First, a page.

Two Florida women charged with election fraud in Miami-Dade


Two people in South Florida have been charged with violating state election laws, including a woman alleged to have submitted false voter-registration applications, the Miami-Dade County State Attorney's Office announced Friday.

In one of the cases, Tomika Curgil, who had been hired by as a canvasser by the group People United for Medical Marijuana, is accused of submitting false registration forms, including forms that listed people who are dead, the State Attorney's Office said.

Curgil, 33, faces five counts of submitting false voter registration information, a third-degree felony. People United for Medical Marijuana is leading efforts to pass a constitutional amendment next month to broadly legalize medical cannabis.

In the other case, prosecutors charged 74-year-old Gladys Coego, who had been hired as a temporary election-support specialist for the county Elections Department. Coego allegedly marked a number of absentee ballots in which the Miami-Dade County mayoral race had been left blank. She is alleged to have marked the ballots for candidate Raquel Regalado, the State Attorney's Office said.

Coego faces two third-degree felony counts.

"Anyone who attempts to undermine the democratic process should recognize that there is an enforcement partnership between the Elections Department and our Prosecution Task Force in place to thwart such efforts and arrest those involved," Miami-Dade State Attorney Katherine Fernandez Rundle said in a prepared statement. "Now we need to move forward with the election."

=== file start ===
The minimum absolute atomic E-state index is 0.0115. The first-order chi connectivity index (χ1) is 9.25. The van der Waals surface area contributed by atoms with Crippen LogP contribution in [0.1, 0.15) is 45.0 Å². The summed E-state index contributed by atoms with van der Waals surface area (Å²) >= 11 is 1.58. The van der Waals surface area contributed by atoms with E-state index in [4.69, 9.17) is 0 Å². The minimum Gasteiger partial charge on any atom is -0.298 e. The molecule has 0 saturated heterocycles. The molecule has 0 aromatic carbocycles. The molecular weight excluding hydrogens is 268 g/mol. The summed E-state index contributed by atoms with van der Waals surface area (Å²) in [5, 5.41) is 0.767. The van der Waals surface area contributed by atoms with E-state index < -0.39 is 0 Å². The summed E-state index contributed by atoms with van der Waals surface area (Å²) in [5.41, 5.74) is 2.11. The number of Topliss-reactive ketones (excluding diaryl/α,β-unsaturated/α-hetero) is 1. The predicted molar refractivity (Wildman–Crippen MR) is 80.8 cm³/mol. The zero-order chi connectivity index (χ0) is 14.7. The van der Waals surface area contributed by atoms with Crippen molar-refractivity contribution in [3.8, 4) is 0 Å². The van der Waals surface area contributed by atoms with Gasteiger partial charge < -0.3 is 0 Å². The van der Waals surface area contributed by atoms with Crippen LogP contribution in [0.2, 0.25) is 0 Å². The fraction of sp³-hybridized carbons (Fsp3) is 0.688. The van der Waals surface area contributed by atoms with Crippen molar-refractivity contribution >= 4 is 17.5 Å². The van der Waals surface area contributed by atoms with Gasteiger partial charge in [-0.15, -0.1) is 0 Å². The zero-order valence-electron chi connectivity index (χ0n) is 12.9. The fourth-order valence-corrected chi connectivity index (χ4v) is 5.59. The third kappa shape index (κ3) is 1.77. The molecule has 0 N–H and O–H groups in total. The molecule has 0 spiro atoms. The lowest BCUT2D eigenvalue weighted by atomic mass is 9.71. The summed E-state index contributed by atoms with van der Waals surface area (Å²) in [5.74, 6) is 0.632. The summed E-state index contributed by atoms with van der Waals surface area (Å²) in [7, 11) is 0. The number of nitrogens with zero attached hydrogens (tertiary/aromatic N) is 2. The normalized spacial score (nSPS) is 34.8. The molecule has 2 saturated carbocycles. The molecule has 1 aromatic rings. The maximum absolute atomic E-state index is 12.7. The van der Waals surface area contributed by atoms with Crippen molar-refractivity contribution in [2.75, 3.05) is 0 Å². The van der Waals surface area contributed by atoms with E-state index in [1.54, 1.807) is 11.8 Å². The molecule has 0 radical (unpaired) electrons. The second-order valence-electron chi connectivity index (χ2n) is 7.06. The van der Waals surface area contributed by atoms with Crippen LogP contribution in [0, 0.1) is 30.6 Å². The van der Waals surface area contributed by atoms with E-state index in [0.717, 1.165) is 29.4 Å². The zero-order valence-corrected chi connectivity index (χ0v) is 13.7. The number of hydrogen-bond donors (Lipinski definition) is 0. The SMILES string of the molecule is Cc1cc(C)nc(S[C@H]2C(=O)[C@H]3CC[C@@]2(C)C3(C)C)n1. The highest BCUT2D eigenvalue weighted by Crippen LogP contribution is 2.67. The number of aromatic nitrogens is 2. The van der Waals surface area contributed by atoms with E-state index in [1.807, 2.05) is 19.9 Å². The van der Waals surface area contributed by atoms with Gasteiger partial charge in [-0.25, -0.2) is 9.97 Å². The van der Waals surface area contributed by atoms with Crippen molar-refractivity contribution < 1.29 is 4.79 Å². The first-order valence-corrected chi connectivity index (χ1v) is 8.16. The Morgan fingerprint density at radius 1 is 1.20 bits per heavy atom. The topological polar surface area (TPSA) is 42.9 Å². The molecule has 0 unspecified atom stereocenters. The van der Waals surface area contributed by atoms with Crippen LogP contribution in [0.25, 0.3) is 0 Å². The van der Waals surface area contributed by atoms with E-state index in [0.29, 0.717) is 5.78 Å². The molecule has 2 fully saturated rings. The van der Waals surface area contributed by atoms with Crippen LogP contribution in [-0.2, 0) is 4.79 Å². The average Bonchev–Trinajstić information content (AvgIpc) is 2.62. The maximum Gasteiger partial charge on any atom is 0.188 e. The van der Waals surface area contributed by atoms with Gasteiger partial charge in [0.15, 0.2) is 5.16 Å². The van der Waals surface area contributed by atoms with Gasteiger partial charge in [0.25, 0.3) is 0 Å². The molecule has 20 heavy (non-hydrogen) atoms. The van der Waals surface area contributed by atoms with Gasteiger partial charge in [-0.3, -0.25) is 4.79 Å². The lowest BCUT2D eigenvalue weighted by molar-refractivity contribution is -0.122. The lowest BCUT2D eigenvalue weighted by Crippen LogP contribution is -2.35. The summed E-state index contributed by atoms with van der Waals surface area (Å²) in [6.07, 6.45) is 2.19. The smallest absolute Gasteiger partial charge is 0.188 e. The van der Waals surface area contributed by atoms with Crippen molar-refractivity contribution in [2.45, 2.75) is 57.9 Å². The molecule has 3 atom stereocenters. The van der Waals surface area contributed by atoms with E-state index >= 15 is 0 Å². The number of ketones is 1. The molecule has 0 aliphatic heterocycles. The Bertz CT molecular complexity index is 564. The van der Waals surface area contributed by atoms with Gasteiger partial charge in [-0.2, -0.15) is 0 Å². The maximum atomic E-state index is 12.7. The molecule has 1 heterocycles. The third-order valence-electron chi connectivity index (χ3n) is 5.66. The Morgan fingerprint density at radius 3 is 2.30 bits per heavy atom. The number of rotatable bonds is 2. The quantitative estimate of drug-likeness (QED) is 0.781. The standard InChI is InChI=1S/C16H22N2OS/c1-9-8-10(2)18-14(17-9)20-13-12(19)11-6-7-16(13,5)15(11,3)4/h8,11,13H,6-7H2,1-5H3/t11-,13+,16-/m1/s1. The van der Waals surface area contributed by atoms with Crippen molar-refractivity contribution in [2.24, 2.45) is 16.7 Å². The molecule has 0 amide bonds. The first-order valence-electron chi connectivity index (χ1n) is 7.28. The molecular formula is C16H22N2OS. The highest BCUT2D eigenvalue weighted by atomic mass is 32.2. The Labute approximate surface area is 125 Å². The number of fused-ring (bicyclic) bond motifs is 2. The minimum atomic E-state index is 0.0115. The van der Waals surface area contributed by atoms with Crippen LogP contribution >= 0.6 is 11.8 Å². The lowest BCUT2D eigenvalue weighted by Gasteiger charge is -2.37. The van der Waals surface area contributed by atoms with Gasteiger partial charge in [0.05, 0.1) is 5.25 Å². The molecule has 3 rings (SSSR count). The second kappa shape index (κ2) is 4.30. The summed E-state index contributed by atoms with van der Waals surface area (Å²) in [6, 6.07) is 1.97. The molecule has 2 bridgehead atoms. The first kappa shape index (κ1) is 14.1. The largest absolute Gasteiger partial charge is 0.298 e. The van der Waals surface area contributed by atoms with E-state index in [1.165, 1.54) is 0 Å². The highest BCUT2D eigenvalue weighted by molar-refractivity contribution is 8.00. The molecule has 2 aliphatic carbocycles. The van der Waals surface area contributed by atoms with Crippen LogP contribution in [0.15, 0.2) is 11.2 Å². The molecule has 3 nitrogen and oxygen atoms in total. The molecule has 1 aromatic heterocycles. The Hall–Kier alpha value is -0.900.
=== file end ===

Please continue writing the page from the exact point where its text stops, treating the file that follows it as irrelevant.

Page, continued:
We welcome readers to submit letters regarding articles and content in Orlando Weekly. Letters should be a minimum of 150 words, refer to content that has appeared on Orlando Weekly, and must include the writer's full name, address, and phone number for verification purposes. No attachments will be considered. Writers of letters selected for publication will be notified via email. Letters may be edited and shortened for space.

Email us at

Support Local Journalism.
Join the Orlando Weekly Press Club

Local journalism is information. Information is power. And we believe everyone deserves access to accurate independent coverage of their community and state. Our readers helped us continue this coverage in 2020, and we are so grateful for the support.

Help us keep this coverage going in 2021. Whether it's a one-time acknowledgement of this article or an ongoing membership pledge, your support goes to local-based reporting from our small but mighty team.

Join the Orlando Weekly Press Club for as little as $5 a month.